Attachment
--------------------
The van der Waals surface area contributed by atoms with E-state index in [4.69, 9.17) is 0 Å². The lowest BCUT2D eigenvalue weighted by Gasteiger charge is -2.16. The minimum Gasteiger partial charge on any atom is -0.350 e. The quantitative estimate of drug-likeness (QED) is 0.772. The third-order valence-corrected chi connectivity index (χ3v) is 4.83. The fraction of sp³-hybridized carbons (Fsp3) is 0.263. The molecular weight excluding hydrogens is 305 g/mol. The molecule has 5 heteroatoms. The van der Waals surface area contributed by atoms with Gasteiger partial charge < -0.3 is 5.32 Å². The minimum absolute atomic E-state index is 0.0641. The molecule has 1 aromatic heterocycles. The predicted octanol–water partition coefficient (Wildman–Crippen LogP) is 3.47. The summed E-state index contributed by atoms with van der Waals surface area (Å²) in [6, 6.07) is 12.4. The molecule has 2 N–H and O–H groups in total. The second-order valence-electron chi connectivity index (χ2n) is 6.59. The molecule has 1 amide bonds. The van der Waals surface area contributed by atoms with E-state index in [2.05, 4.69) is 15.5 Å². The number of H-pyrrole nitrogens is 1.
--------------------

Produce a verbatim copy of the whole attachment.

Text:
The van der Waals surface area contributed by atoms with E-state index in [4.69, 9.17) is 0 Å². The lowest BCUT2D eigenvalue weighted by Gasteiger charge is -2.16. The minimum Gasteiger partial charge on any atom is -0.350 e. The quantitative estimate of drug-likeness (QED) is 0.772. The third-order valence-corrected chi connectivity index (χ3v) is 4.83. The fraction of sp³-hybridized carbons (Fsp3) is 0.263. The molecular weight excluding hydrogens is 305 g/mol. The molecule has 5 heteroatoms. The van der Waals surface area contributed by atoms with Gasteiger partial charge < -0.3 is 5.32 Å². The minimum absolute atomic E-state index is 0.0641. The molecule has 1 aromatic heterocycles. The predicted octanol–water partition coefficient (Wildman–Crippen LogP) is 3.47. The summed E-state index contributed by atoms with van der Waals surface area (Å²) in [6, 6.07) is 12.4. The molecule has 2 N–H and O–H groups in total. The second-order valence-electron chi connectivity index (χ2n) is 6.59. The molecule has 1 amide bonds. The van der Waals surface area contributed by atoms with E-state index in [2.05, 4.69) is 15.5 Å². The number of H-pyrrole nitrogens is 1.